Courtenay keeps thwarting affordable housing proposals

Dear editor,

A local developer interested in affordable housing has again been thwarted by the City of Courtenay, this time by council.

Dear editor,

Once again a local developer interested in the building of affordable housing has been thwarted by the City of Courtenay, this time by City council.

The proposal by Mathot Homes was unceremoniously denied by council on third reading.

There didn’t seem to be any problem after the first and second readings as both garnered unanimous support.  A public hearing heard from about 20 dissenters and there was an additional petition from 60 local people, also dissenters, this in a neighbourhood of about  2,000 residents. Most talked about how bad the area was in the mid-’90s.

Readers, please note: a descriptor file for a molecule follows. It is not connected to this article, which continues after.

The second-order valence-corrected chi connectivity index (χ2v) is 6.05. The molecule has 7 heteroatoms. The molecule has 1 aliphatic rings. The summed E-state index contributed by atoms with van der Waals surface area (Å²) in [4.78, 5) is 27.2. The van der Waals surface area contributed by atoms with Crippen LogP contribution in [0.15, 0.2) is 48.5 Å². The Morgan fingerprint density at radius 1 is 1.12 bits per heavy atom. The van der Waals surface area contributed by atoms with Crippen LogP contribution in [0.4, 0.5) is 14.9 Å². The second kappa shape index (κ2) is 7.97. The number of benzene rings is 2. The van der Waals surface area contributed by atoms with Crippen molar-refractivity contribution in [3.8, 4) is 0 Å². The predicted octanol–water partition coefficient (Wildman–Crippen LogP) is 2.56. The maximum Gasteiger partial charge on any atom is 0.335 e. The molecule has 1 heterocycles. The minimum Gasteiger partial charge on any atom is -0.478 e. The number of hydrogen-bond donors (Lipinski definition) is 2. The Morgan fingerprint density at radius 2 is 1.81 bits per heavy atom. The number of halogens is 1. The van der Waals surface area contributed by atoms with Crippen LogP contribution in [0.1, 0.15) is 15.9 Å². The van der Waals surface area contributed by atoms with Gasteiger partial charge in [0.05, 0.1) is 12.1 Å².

What happened to the so-called affordable housing supporters on council? Don’t they know that the vacancy rate for rental apartments has declined to less that 2.2 per cent?

Why is it that in Nanaimo, after the City received a 1,400+ names petition against a project, their council worked with the developer and eventually it was approved?

The City of Courtenay has steadfastly refused to accommodate any new affordable housing projects, such as the Washington Inn expansion, FourSquare Church project for families, Ninth Street project, Laurel Lodge, etc. No new rental housing has been created in more than 20 years, so is it no surprise to see homelessness rising, and that many more people are at risk of becoming homeless.

Perhaps the new council should take note! Change is urgently needed.

Ted Brooks,

Comox

Editor’s note: Ted Brooks was the founding chair of the Comox Valley Commission to End Homelessness.

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